Fuel: All grades of unleaded petrol, diesel and some LPG are available as well as lead substitute additive. No leaded. It is allowed to carry petrol in a can. Credit and debit cards are widely accepted, although they probably won't work at automatic pumps. It's a good idea to let your card issuer know you will be travelling abroad. This ensures they don't suspend your card if they spot it being used in unfamiliar places, which they sometimes do as an anti-fraud measure.

GB Sticker is compulsory.

Headlamp converters are compulsory.

Lights: Headlights should be on and dipped during daylight hours, especially on major routes.

Minimum age for driving, provided you hold a full UK licence, is 18 for a car and motorcycle over 125cc, and 16 for a motorcycle under 125cc.

Motorcycle drivers and passengers must wear crash helmets.

Motor insurance: third-party insurance is compulsory. A green card is not required but your insurer should be advised of your travel plans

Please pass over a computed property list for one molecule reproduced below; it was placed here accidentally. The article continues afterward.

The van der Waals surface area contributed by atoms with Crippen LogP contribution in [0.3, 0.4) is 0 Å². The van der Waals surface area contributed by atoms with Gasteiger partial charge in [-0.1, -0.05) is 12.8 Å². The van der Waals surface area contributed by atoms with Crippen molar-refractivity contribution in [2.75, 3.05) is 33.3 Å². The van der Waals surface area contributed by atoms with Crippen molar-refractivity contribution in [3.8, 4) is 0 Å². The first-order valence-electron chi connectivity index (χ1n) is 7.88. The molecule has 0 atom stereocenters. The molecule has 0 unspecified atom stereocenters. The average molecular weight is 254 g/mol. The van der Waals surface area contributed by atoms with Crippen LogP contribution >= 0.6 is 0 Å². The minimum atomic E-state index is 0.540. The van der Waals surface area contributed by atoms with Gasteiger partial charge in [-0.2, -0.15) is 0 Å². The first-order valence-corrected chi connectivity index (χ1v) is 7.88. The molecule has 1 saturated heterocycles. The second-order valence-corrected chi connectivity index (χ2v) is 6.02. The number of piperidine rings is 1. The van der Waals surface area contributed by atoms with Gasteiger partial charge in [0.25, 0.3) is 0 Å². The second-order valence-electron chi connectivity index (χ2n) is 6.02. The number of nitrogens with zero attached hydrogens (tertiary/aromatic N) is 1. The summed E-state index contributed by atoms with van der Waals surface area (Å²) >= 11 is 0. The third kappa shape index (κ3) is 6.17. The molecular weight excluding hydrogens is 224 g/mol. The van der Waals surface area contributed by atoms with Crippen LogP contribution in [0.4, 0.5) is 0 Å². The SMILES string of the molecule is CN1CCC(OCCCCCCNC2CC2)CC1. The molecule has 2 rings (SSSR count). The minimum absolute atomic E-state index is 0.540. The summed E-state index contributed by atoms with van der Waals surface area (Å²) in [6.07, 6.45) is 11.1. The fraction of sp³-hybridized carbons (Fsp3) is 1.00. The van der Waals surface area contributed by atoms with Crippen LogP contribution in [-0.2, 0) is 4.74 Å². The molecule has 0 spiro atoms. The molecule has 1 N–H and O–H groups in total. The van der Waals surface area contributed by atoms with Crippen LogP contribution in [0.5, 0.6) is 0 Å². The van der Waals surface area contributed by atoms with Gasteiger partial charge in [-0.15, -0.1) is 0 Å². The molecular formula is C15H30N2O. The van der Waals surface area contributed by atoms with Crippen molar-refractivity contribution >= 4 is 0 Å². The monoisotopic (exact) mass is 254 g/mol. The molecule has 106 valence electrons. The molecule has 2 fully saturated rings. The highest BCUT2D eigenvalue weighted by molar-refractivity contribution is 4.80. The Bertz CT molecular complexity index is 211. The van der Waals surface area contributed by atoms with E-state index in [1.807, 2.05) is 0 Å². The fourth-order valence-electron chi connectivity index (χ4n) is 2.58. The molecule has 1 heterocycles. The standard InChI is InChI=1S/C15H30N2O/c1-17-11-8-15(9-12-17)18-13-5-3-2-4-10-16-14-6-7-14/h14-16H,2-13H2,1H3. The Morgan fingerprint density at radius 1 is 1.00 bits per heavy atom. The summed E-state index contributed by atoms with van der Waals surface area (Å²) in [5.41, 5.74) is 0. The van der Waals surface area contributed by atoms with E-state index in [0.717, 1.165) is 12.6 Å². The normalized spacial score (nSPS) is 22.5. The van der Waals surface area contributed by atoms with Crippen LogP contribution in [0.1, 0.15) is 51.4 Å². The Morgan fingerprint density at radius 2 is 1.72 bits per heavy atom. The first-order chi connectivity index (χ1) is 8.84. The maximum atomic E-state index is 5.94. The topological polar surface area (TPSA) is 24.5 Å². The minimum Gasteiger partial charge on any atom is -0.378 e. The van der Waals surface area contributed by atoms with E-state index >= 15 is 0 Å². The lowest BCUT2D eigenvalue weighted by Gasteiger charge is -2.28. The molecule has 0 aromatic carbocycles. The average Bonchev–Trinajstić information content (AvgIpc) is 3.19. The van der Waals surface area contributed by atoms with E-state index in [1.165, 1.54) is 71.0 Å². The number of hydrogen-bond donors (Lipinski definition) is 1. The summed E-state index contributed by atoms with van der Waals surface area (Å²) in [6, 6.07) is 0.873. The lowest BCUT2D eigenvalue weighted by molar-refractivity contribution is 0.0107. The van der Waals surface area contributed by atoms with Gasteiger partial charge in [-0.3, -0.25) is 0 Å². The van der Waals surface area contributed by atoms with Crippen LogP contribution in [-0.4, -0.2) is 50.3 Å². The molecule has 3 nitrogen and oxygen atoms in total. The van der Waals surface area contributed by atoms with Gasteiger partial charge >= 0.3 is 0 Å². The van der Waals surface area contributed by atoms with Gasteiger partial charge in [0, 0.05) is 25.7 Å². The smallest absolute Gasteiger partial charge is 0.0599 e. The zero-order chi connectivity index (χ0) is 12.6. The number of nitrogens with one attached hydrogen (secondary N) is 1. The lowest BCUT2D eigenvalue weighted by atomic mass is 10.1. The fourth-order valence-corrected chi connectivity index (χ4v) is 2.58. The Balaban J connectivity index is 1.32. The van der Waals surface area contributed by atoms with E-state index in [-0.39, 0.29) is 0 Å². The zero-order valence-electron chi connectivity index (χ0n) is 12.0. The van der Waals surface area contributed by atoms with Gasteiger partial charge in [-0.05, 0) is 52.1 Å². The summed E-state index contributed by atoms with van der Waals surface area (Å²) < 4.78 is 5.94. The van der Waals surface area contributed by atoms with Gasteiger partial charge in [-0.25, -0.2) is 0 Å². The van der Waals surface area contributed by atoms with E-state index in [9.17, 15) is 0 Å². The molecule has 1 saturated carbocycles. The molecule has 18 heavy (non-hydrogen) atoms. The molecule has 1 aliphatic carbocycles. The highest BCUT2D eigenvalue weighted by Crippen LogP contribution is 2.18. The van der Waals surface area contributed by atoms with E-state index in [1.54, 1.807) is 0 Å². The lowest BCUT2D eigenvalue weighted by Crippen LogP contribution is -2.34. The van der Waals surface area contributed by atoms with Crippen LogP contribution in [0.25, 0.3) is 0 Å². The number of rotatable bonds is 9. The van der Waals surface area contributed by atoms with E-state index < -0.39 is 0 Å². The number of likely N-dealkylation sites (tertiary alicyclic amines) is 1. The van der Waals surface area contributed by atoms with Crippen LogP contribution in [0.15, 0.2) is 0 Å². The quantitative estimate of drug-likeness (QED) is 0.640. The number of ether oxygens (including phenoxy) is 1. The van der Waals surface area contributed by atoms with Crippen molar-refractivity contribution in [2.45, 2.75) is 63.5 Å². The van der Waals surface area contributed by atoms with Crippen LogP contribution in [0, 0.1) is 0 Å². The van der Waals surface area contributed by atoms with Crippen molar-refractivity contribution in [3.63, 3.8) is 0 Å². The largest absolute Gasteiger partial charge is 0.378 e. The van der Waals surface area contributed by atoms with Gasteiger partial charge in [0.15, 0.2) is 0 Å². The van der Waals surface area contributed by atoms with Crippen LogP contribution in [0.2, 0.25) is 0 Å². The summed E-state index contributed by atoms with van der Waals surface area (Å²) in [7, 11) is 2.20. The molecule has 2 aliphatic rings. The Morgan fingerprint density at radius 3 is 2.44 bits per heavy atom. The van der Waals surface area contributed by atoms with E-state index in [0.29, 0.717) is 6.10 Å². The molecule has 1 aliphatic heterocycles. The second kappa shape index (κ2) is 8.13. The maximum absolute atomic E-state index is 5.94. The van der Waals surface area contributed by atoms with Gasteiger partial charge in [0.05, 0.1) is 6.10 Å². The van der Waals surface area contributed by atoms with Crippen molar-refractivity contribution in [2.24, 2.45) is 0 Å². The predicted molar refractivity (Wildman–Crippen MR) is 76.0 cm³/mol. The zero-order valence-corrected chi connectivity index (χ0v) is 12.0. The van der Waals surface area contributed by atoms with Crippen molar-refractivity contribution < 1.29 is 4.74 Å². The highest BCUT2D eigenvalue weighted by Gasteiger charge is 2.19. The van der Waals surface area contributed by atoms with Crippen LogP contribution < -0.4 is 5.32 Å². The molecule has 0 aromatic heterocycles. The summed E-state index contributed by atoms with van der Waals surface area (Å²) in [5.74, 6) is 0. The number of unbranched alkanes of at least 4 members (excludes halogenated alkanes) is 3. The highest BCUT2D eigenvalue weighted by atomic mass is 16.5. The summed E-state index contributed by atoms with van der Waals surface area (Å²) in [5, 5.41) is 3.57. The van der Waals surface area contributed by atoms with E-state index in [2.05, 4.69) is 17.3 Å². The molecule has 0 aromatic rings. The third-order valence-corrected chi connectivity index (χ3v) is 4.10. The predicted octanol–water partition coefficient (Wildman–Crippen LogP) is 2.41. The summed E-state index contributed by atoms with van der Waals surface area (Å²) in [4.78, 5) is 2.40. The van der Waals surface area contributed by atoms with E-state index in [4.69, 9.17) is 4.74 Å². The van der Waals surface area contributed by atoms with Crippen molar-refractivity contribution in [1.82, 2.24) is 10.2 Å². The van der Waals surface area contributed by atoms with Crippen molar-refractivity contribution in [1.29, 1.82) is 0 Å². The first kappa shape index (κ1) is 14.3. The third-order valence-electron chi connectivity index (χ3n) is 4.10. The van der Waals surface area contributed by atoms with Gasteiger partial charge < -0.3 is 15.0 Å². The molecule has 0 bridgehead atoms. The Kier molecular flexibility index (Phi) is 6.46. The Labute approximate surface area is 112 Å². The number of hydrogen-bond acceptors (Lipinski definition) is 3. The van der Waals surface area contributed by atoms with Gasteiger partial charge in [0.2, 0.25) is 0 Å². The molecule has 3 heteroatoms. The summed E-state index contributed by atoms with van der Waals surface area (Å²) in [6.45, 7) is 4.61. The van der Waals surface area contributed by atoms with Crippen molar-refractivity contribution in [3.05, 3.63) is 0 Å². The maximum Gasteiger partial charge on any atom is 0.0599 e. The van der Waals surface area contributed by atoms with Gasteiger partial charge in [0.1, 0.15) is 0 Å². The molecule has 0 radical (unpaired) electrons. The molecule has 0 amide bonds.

Priority to the right: parts of Switzerland have started to introduce the old French rule whereby in cities and towns traffic joining from the right has priority. Be very careful wherever a road comes in from the right - slow down and be prepared to stop.

Replacement bulb kit is advised, but not compulsory.

Seat belts are compulsory for front and rear seat occupants, if fitted.

Snow chains must be carried everywhere in Switzerland during winter, and if you do not carry and fit them when conditions demand the police can prevent you continuing your journey. Click for general information on winter tyres and snow chains.

Spectacles: if you wear spectacles for driving, you must carry a spare pair in the car.